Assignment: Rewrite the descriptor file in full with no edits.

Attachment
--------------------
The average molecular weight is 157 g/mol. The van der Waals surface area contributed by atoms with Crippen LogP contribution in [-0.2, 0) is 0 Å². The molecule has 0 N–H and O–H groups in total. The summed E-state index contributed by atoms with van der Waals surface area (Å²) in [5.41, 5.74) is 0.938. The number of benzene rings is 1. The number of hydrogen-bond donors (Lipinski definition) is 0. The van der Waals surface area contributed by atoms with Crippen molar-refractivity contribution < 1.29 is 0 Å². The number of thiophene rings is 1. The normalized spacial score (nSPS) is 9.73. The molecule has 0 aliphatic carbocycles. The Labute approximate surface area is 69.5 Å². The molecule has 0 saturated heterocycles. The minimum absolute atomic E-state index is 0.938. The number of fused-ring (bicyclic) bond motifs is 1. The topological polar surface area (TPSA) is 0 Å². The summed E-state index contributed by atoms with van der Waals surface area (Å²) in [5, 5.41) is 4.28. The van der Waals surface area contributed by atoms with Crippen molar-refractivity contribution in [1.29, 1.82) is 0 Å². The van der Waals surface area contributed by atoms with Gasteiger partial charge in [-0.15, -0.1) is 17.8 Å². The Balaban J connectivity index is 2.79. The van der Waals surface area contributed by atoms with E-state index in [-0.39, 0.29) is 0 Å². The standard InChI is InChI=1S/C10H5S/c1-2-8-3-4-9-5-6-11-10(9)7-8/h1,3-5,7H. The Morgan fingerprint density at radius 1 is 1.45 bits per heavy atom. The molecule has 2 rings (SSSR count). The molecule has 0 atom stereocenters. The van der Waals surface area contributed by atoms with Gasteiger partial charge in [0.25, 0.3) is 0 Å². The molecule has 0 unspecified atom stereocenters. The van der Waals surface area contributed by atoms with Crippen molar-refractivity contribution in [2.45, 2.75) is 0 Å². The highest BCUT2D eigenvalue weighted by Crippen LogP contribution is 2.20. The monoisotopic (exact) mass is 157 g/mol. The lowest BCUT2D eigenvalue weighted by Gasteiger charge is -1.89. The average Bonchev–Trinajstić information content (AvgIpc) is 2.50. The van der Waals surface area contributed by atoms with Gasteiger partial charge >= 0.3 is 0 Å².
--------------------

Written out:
The average molecular weight is 157 g/mol. The van der Waals surface area contributed by atoms with Crippen LogP contribution in [-0.2, 0) is 0 Å². The molecule has 0 N–H and O–H groups in total. The summed E-state index contributed by atoms with van der Waals surface area (Å²) in [5.41, 5.74) is 0.938. The number of benzene rings is 1. The number of hydrogen-bond donors (Lipinski definition) is 0. The van der Waals surface area contributed by atoms with Crippen molar-refractivity contribution < 1.29 is 0 Å². The number of thiophene rings is 1. The normalized spacial score (nSPS) is 9.73. The molecule has 0 aliphatic carbocycles. The Labute approximate surface area is 69.5 Å². The molecule has 0 saturated heterocycles. The minimum absolute atomic E-state index is 0.938. The number of fused-ring (bicyclic) bond motifs is 1. The topological polar surface area (TPSA) is 0 Å². The summed E-state index contributed by atoms with van der Waals surface area (Å²) in [5, 5.41) is 4.28. The van der Waals surface area contributed by atoms with Crippen molar-refractivity contribution in [1.29, 1.82) is 0 Å². The van der Waals surface area contributed by atoms with Gasteiger partial charge in [-0.15, -0.1) is 17.8 Å². The Balaban J connectivity index is 2.79. The van der Waals surface area contributed by atoms with E-state index in [-0.39, 0.29) is 0 Å². The standard InChI is InChI=1S/C10H5S/c1-2-8-3-4-9-5-6-11-10(9)7-8/h1,3-5,7H. The Morgan fingerprint density at radius 1 is 1.45 bits per heavy atom. The molecule has 2 rings (SSSR count). The molecule has 0 atom stereocenters. The van der Waals surface area contributed by atoms with Gasteiger partial charge in [0.25, 0.3) is 0 Å². The molecule has 0 unspecified atom stereocenters. The van der Waals surface area contributed by atoms with Crippen molar-refractivity contribution in [2.45, 2.75) is 0 Å². The highest BCUT2D eigenvalue weighted by Crippen LogP contribution is 2.20. The monoisotopic (exact) mass is 157 g/mol. The lowest BCUT2D eigenvalue weighted by Gasteiger charge is -1.89. The average Bonchev–Trinajstić information content (AvgIpc) is 2.50. The van der Waals surface area contributed by atoms with Gasteiger partial charge >= 0.3 is 0 Å².